The Federal Communications Commission (FCC) has released a final rule laying out its expectations for the development and approval of new Medical Body Area Networks (MBANs)-short-range, low-energy wireless networks capable of connecting numerous medical devices together.
The rule follows a May 2012 announcement by FCC approving the MBAN system concept. At the time, FCC said it was dedicating the 2360-2400 MHz spectrum band to the device class on a secondary-that is, shared-basis, and would require manufacturers whose devices used the spectrum to register with a to-be-formed MBAN coordinator.
FCC Chairman Julius Genachowski said in a statement that he believed the new spectrum will, "Eventually lead to technologies not just for health care facilities, but also for in-home use." The US is the only country thus far to have an MBAN framework in place, added Genachowski.
The Final Rule
FCC's 11 September 2012 final rule on MBANs is intended to, "Provide a flexible platform for the wireless networking of multiple body transmitters used for the purpose of measuring and recording physiological parameters and other patient information or for performing diagnostic or therapeutic functions, primarily in health care facilities," FCC wrote.
The devices have been hailed as holding the potential to improve patient care by increasing the coordination and monitoring of care while reducing the number or wires and sensors attached to any one patient. Though FCC said the potential for signal interference exists, it explained it felt the benefits "greatly outweighed" the risks in this particular case.
Under the rule, MBAN devices will only be approved if they can prove they do not interfere with other devices-something FCC refers to as a "non-interference basis"-and will be required to coordinate the use of certain equipment. This registration and cooperation process will be formed shortly, and FCC alluded to an unreleased Further Notice of Proposed Rulemaking in which it will designate a "frequency coordinator" based on a proposal by representatives of Aeronautical Mobile Telemetry licensees and other MBAN advocates. FCC said this joint proposal was desirable because it would resolve many potential issues regarding interference between existing and new devices.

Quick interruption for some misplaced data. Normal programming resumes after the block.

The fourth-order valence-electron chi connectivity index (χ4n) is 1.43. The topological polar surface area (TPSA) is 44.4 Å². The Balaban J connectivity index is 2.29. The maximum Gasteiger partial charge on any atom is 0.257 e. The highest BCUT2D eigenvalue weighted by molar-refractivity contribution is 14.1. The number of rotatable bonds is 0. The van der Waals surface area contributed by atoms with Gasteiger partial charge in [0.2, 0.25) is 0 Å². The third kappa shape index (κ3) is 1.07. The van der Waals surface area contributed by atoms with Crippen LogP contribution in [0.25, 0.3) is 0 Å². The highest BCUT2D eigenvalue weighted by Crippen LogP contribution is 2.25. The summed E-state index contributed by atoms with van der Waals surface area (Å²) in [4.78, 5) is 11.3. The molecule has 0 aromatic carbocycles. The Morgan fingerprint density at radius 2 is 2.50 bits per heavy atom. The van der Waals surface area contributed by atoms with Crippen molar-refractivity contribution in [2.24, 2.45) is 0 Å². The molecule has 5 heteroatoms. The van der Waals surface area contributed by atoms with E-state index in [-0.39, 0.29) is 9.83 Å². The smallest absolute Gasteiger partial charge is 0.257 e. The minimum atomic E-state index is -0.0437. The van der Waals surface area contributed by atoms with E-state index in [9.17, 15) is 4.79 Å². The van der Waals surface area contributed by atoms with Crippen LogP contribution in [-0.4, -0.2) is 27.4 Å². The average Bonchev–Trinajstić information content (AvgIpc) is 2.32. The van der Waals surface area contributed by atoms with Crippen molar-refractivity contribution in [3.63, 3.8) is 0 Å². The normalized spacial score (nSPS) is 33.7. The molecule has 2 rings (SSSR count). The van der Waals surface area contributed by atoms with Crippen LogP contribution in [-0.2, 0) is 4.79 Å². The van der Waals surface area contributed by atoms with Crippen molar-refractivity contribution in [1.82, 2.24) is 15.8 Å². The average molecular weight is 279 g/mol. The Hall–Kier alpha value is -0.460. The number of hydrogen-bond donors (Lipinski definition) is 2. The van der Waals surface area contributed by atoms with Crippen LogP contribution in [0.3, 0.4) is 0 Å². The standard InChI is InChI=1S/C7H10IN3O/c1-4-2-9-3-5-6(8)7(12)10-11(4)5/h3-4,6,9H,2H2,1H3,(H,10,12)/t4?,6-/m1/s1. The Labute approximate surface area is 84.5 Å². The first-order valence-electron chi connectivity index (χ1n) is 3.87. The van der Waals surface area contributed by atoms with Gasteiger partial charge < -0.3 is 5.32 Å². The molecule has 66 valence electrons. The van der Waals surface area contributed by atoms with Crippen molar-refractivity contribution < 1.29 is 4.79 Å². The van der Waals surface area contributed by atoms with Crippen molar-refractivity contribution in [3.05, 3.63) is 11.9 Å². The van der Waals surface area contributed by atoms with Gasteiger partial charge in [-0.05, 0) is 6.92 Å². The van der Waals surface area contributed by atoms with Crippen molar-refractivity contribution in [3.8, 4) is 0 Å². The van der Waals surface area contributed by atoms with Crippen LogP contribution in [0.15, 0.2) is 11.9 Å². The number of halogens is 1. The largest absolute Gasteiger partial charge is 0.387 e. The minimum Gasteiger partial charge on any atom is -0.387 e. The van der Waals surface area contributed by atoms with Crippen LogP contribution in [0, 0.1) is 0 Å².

MBAN devices operating in the 2360-2390 MHz spectrum band will be limited to indoor use and require processes to protect existing users of the spectrum band, FCC explained, while those in the 2390-2400 band will be allowed to operate wherever they wish and without coordination of spectrum. The latter spectrum was subject to intense concerns by some groups regarding the presence of amateur radio operators, whose interference on the spectrum band could prove, "Potentially disastrous."
In its final rule, FCC acknowledged the risk, but said MBAN devices will have built-in safety measures to sense for amateur in-band signals and the ability to shift their transmission to unoccupied channels. The agency added that it felt the physical separation between amateur broadcasters and medical settings would add another layer of protection for MBAN users. The 2390-2400 band is also adjacent to spectrum used by wireless devices, and FCC cautioned that MBAN facilities will, "Need to consider the potential for adverse interaction between their MBAN, Wi-FI and industrial, scientific and medical (ISM) resources."
FCC - Medical Area Body Network